In addressing chronic pain, we need to address the brain, not just the body. Scientific studies are pointing to that. Here’s a few quotes from this 2019 review research paper.
“Several studies have investigated the brain areas associated with emotional aspects of pain. Baliki et al. showed that patients with persistent back pain had greater functional connectivity between the medial PFC (mPFC) and NAc . Since the mPFC and NAc are involved in emotion, motivation, and reward-related behaviors, this suggests that the processing of pain perception can be influenced by changes in these functional connections. Hashmi et al. also suggested that regions involved in processing emotions, such as the mPFC and amygdala, are associated with the chronification of pain .”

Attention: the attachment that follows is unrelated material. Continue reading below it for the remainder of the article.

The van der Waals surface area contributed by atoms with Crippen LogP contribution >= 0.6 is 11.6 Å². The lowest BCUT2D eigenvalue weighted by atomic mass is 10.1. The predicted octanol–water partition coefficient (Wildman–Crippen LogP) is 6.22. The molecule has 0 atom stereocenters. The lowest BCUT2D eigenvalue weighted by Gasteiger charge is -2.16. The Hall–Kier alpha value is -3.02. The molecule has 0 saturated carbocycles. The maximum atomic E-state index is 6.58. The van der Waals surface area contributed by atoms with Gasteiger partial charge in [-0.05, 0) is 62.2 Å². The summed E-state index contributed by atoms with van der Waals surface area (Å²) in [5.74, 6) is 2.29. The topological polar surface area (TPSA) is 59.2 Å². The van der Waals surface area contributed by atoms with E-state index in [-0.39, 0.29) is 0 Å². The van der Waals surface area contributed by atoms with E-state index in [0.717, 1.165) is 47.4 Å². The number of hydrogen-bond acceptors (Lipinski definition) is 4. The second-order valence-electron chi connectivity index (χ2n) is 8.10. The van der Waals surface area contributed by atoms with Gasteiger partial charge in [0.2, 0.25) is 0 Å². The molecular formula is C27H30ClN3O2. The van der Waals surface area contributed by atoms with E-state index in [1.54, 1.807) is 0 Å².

“A number of neuro-imaging studies have demonstrated that morphological changes in corticolimbic structures and emotional systems are associated with persistent pain. Patients with persistent subacute back pain show a reduction in gray matter density in the insular cortex, primary somatosensory cortex, motor cortex, and NAc . The transition of brain activity from the insular cortex, ACC, thalamus, and basal ganglia to the mPFC and amygdala (structures associated with emotion-related circuitry) manifests in patients with persistent subacute back pain . Furthermore, patients with chronic pain conditions show reductions in gray matter volume in the hippocampus and amygdala. Given the functions of these two regions, this reduction suggests that chronic pain may be correlated with emotional and cognitive changes [29,30].”